A federal judge in Illinois’ Northern District cast shade in an in-person hearing Friday afternoon on a request to upend Illinois’ process for awarding 185 dispensary licenses but seemed open to the idea of striking down the state residency requirement for cannabis licenses.
Federal District Court Chief Judge Rebecca Pallmeyer heard oral arguments in Toigo v. Treto over a motion for a temporary restraining order against the issuance of the 185 Illinois adult use dispensary licenses, as well as regulators’ plan to issue additional licenses later this summer. The plaintiffs, Juan Finch, Jr. and Mark Toigo, argue that Illinois’ license residency requirements create a special class, which is not allowed under the equal protection clause of the U.S. Constitution’s 14th Amendment, an argument Mark Toigo successfully used in federal court in Missouri.
Judge Pallmeyer repeatedly asked plaintiffs to explain why they still have standing in the case, since they did not apply when applications were open in 2020, but are suing for relief now. She also questioned whether the relief plaintiffs seek, canceling the award of 185 adult-use dispensary licenses and ordering a new application process, is appropriate, since it could cause significant harm to those who went through the application process – which does not include Finch and Toigo.
“We can’t upend the whole process in favor of someone who didn’t apply in the first place,” said Judge Pallmeyer.
But also, in the course of the oral arguments, she pressed attorneys from the State of Illinois Attorney General’s office to explain why the state’s residency requirement does not create a special class, where there is considerable case law on the issue.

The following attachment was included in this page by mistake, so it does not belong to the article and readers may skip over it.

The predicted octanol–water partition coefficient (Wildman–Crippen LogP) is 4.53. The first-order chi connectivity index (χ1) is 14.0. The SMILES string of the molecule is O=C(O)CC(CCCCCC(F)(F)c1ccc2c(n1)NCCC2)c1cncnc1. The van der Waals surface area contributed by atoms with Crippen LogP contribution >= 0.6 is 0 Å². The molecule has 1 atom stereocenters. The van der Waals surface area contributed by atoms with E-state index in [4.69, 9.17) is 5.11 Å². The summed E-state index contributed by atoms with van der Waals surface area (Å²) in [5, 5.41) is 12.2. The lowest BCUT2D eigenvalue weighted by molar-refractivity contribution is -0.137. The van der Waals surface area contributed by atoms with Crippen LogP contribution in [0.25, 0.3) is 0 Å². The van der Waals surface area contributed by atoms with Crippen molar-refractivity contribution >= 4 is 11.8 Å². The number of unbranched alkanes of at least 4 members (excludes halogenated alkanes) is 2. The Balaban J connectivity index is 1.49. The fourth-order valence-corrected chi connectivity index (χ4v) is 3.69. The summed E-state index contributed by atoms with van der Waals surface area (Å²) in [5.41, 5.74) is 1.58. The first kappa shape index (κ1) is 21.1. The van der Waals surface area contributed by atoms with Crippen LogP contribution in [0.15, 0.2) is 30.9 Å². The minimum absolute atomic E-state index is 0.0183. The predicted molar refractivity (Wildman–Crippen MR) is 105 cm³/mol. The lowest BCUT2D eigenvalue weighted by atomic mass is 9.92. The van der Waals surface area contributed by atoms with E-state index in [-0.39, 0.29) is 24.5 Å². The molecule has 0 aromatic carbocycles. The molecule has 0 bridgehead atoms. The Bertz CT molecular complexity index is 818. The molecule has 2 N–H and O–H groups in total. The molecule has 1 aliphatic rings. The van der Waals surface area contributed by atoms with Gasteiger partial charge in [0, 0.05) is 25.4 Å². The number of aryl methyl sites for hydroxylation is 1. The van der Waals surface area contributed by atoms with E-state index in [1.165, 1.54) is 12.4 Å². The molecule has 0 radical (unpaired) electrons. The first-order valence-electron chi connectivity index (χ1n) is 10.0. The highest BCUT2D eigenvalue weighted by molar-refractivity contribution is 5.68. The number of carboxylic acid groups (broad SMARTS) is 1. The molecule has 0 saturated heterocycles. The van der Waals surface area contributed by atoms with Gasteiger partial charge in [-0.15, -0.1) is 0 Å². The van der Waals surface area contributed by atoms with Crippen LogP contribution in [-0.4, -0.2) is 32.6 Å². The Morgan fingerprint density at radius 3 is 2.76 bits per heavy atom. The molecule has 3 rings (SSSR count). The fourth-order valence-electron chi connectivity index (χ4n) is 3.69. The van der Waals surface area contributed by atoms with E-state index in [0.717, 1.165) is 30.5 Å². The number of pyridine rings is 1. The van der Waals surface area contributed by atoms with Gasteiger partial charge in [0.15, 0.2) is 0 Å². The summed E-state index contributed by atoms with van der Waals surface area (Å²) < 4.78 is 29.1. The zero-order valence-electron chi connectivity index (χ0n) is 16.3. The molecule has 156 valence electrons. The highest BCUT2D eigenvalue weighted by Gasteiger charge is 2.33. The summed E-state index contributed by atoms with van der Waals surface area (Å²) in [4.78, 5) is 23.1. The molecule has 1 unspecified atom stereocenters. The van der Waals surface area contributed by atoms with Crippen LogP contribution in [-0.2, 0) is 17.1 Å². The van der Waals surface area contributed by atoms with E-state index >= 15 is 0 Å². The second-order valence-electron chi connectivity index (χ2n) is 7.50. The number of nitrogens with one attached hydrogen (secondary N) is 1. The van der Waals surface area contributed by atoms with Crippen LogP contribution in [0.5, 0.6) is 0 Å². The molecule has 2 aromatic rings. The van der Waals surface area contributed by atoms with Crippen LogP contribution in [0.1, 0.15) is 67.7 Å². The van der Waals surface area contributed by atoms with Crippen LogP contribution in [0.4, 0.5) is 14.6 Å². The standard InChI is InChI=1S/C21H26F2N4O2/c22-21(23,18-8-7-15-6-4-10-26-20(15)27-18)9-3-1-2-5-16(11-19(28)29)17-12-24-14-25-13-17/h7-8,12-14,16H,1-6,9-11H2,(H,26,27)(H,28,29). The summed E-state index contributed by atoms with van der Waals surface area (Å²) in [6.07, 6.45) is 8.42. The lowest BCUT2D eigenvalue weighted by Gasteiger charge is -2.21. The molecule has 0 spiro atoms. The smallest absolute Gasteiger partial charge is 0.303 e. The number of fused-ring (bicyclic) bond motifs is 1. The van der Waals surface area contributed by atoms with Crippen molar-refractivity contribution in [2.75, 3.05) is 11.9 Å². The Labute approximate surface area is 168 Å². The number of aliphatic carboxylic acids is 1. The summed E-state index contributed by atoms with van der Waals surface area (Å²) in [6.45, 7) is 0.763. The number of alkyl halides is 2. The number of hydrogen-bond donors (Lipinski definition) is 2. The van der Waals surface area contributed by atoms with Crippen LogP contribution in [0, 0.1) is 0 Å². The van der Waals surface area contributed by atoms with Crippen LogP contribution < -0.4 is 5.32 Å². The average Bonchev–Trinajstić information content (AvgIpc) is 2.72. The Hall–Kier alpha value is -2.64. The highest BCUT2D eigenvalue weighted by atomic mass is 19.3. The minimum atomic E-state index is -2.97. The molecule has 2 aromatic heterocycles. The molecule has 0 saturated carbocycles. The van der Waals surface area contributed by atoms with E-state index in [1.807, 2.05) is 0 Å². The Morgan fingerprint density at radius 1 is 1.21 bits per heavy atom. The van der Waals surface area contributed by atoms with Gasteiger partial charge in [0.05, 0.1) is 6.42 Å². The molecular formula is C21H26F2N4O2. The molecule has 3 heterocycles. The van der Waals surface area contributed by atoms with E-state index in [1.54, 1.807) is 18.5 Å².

Because, “all of the earlier cases were for legal industries,” said Assistant Attorney General Richard Huszagh. “There is no market for cannabis by federal law. Until Congress repeals the Controlled Substances Act, there is no market…that is why we got to the Illinois-centric market.”
Judge Pallmeyer did not seem to be persuaded by Huszagh’s argument, later saying, “My initial sense about this case is that the law does violate the Dormant Commerce Clause,” she said, referring to the section of the U.S. Constitution that determines whether or not an industry can be considered under federal jurisdiction. “But the claimants don’t get the level of relief requested.”
Plaintiffs’ attorneys John Adams and Daniel Birk from Eimer Stahl repeatedly reminded the judge that they are seeking multiple levels of relief, including the elimination of the state’s residency requirement from future license applications and from ownership of recreational dispensary licenses.
Judge Pallmeyer said she would take the arguments under advisement and announce a decision “soon”.